Finally, some good news!
This article states that high deductible plans have skyrocketed from 8% in 2009 to 19% last year. If they continue at this rate, about 50% of people will have high deductible plans by 2020. Oh what a wonderful world it will be.
We in the social work field are known for advocating for just about everyone — the poor, the homeless, LBGT, Veterans, the elderly, people with physical disabilities, people with mental disabilities, the unemployed, the incarcerated, and so on. But when it comes to advocating for ourselves, we seem to have a harder time, and the many groups who we speak for are often not able to provide the same kind of “got your back” advocacy in return. For that reason, mental health providers are a category, politically, that is easily stomped on. Though we represent many, we represent the underrepresented, the less powerful, and the very busy people who must work two jobs for a living.
Here is a chance to help out your fellow mental health provider. Please consider signing the petition linked below to help advocate for mental health providers to be adequately compensated for their work.
One of the recommendations I make in “Know Thyself” for expressing and healing your Wounded Child is to volunteer for an organization that helps others. One of the ways that I help children heal from trauma is also by inviting them to join the community of my office by contributing something to the Rainbow Wall, a wall of arts and crafts creations made by children in the process of therapy. This wall helps children to know they are not alone, and that even in their suffering, they have something to give to others, which is a representation of progress and hope.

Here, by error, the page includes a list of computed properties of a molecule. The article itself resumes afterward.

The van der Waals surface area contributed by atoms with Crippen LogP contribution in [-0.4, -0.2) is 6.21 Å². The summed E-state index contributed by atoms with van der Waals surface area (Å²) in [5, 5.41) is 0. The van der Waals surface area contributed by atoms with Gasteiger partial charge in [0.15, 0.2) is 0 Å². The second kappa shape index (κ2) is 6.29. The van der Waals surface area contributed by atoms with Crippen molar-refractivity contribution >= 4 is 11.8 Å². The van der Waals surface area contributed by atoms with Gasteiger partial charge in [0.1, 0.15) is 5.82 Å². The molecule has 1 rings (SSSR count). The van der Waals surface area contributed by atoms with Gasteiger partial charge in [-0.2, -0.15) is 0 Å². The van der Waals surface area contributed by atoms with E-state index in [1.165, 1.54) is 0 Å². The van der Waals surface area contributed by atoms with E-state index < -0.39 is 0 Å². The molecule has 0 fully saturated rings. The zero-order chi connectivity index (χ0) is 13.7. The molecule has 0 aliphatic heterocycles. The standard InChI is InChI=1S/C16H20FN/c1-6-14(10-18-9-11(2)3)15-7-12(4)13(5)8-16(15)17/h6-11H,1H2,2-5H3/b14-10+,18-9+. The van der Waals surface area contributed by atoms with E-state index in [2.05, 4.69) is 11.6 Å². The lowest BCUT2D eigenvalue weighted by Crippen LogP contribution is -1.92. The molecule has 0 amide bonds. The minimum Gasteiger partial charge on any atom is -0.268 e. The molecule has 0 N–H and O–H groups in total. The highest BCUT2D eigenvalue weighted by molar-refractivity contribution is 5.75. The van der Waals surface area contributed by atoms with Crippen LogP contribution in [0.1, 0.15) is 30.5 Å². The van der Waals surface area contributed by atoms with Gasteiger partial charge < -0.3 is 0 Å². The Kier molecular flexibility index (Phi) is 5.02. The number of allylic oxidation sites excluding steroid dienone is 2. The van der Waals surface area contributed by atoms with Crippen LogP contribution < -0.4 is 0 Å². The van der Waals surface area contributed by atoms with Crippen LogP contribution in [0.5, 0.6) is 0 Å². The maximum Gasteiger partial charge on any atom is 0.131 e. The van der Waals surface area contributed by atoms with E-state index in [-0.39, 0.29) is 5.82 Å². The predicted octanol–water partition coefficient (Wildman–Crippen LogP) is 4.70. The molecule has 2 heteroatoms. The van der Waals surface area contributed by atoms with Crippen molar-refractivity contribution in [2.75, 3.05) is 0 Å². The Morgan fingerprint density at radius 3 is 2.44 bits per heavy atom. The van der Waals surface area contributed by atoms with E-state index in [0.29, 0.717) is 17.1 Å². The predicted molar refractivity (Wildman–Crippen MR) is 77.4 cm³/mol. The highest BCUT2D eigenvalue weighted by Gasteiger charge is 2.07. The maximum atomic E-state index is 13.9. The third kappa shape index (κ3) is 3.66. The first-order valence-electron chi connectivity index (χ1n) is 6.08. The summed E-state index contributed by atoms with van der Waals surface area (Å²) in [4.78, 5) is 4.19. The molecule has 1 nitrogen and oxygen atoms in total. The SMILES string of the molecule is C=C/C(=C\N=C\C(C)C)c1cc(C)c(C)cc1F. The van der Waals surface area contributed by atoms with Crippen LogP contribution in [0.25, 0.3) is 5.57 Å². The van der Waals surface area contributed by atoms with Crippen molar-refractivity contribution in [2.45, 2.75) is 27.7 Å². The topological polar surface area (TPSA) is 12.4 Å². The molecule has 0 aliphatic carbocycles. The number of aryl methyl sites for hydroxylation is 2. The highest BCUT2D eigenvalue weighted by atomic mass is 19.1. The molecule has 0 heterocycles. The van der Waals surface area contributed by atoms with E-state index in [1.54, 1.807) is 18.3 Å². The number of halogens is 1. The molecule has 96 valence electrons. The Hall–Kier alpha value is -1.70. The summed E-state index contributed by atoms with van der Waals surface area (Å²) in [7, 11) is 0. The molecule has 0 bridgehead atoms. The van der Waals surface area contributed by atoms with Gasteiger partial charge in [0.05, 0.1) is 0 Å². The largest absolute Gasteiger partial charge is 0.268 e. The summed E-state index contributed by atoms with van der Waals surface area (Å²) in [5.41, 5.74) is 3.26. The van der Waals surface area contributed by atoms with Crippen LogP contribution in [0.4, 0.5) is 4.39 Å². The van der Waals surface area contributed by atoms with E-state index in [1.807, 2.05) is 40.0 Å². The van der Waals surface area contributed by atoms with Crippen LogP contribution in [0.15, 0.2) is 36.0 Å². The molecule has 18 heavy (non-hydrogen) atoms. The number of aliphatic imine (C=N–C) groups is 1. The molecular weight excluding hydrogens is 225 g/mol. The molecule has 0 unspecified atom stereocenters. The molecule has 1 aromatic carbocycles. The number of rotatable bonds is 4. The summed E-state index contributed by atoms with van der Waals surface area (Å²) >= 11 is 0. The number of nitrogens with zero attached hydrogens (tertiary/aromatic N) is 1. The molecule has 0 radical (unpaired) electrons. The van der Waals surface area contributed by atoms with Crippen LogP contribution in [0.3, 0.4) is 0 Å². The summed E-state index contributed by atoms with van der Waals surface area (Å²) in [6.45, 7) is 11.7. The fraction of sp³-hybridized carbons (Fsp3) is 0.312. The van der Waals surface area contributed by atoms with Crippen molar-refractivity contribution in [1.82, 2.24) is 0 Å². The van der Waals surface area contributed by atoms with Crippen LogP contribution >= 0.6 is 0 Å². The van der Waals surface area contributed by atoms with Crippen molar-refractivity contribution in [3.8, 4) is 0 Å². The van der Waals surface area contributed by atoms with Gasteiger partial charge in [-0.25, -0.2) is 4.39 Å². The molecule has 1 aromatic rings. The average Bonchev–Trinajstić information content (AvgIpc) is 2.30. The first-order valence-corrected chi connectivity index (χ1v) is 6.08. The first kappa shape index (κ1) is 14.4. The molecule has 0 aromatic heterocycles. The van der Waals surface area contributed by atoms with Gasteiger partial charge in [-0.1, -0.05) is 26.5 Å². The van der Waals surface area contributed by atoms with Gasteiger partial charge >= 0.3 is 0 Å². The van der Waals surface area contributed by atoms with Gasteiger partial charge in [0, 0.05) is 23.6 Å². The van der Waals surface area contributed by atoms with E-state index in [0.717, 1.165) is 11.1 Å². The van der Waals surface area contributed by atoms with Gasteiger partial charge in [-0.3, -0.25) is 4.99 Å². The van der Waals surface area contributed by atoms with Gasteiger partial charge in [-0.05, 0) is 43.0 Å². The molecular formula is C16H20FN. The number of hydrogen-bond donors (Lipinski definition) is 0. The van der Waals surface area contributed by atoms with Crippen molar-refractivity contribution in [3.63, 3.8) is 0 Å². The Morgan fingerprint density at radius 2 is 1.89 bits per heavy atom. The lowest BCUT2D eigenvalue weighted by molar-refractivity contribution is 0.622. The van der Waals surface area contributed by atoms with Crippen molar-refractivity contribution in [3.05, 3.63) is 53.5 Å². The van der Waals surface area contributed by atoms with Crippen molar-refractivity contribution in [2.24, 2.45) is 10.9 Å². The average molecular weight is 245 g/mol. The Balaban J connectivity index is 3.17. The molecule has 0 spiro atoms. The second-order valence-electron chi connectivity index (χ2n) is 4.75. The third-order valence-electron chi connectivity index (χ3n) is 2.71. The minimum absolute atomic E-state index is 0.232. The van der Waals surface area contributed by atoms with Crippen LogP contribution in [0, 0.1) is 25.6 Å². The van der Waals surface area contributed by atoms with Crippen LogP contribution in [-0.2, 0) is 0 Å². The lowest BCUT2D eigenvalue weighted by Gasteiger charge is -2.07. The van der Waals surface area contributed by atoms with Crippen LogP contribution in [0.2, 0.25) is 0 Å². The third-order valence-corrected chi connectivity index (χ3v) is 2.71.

Ninjanurse sounds off on the difference between birth control and woman control.
“This book is an easy and fun read, a very friendly tool that can help kids get to know and befriend the different dimensions of themselves. It also provides their parents and therapists with a way to help them along their path to self-knowledge and rich and ever greater wholeness.” — Dr. David Stern
“Know Thyself” is a lovely, accessible introduction to Jung’s archetypes. It is suitable for kids of all ages (and the Jung at heart). Marek’s delightful workbook deserves a spot in any child therapist’s (or parent’s) library. — David Jaffe, LICSW
“Know Thyself” is available here: http://www.lulu.com/shop/kiersten-marek/know-thyself-a-kids-guide-to-the-archetypes/paperback/product-20212610.html